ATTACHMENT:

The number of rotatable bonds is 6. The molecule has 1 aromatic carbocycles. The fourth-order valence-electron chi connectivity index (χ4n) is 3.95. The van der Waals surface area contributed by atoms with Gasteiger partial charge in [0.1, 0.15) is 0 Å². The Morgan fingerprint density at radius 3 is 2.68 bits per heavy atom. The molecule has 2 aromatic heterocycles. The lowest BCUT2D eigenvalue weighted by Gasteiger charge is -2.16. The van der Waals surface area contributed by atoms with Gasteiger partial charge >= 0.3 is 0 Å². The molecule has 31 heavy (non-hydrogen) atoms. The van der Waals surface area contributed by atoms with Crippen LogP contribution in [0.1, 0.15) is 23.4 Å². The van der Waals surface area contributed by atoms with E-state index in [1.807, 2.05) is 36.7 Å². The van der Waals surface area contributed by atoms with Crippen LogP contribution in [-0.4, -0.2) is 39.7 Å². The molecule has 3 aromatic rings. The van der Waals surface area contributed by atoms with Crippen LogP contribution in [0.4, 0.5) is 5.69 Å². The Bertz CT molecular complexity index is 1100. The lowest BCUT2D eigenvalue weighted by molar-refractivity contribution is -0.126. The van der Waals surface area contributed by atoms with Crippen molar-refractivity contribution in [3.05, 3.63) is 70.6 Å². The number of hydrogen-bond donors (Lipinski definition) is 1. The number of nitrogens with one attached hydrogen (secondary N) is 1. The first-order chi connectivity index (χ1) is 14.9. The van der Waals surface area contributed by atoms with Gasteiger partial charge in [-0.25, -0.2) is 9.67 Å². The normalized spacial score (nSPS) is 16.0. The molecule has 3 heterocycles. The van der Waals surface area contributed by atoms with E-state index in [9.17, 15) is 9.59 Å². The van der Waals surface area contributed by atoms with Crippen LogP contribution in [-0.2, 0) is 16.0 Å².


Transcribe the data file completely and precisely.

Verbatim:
The number of rotatable bonds is 6. The molecule has 1 aromatic carbocycles. The fourth-order valence-electron chi connectivity index (χ4n) is 3.95. The van der Waals surface area contributed by atoms with Gasteiger partial charge in [0.1, 0.15) is 0 Å². The Morgan fingerprint density at radius 3 is 2.68 bits per heavy atom. The molecule has 2 aromatic heterocycles. The lowest BCUT2D eigenvalue weighted by Gasteiger charge is -2.16. The van der Waals surface area contributed by atoms with Gasteiger partial charge >= 0.3 is 0 Å². The molecule has 31 heavy (non-hydrogen) atoms. The van der Waals surface area contributed by atoms with Crippen LogP contribution in [0.1, 0.15) is 23.4 Å². The van der Waals surface area contributed by atoms with E-state index in [1.807, 2.05) is 36.7 Å². The van der Waals surface area contributed by atoms with Crippen LogP contribution in [-0.4, -0.2) is 39.7 Å². The molecule has 3 aromatic rings. The van der Waals surface area contributed by atoms with Crippen LogP contribution in [0.4, 0.5) is 5.69 Å². The Bertz CT molecular complexity index is 1100. The lowest BCUT2D eigenvalue weighted by molar-refractivity contribution is -0.126. The van der Waals surface area contributed by atoms with Crippen molar-refractivity contribution in [3.05, 3.63) is 70.6 Å². The number of hydrogen-bond donors (Lipinski definition) is 1. The number of nitrogens with one attached hydrogen (secondary N) is 1. The first-order chi connectivity index (χ1) is 14.9. The van der Waals surface area contributed by atoms with Gasteiger partial charge in [-0.25, -0.2) is 9.67 Å². The normalized spacial score (nSPS) is 16.0. The molecule has 3 heterocycles. The van der Waals surface area contributed by atoms with E-state index in [9.17, 15) is 9.59 Å². The van der Waals surface area contributed by atoms with Crippen LogP contribution in [-0.2, 0) is 16.0 Å².